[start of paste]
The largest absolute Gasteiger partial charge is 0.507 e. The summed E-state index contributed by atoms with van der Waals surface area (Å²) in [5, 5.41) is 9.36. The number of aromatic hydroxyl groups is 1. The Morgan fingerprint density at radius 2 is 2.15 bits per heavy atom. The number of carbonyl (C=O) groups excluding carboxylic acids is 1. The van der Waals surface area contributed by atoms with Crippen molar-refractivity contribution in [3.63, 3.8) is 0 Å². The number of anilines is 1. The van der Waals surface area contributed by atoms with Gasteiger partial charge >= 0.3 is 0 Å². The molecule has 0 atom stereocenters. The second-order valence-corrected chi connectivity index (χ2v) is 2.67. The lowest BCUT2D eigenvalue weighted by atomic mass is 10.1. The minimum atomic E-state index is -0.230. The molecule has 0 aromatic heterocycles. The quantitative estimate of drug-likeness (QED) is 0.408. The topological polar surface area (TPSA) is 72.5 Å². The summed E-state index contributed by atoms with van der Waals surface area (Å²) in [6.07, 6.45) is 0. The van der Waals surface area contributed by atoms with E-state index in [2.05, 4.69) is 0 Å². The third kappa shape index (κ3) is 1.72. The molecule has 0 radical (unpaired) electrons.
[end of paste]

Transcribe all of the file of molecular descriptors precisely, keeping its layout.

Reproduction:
The largest absolute Gasteiger partial charge is 0.507 e. The summed E-state index contributed by atoms with van der Waals surface area (Å²) in [5, 5.41) is 9.36. The number of aromatic hydroxyl groups is 1. The Morgan fingerprint density at radius 2 is 2.15 bits per heavy atom. The number of carbonyl (C=O) groups excluding carboxylic acids is 1. The van der Waals surface area contributed by atoms with Crippen molar-refractivity contribution in [3.63, 3.8) is 0 Å². The number of anilines is 1. The van der Waals surface area contributed by atoms with Gasteiger partial charge >= 0.3 is 0 Å². The molecule has 0 atom stereocenters. The second-order valence-corrected chi connectivity index (χ2v) is 2.67. The lowest BCUT2D eigenvalue weighted by atomic mass is 10.1. The minimum atomic E-state index is -0.230. The molecule has 0 aromatic heterocycles. The quantitative estimate of drug-likeness (QED) is 0.408. The topological polar surface area (TPSA) is 72.5 Å². The summed E-state index contributed by atoms with van der Waals surface area (Å²) in [6.07, 6.45) is 0. The van der Waals surface area contributed by atoms with E-state index in [2.05, 4.69) is 0 Å². The third kappa shape index (κ3) is 1.72. The molecule has 0 radical (unpaired) electrons.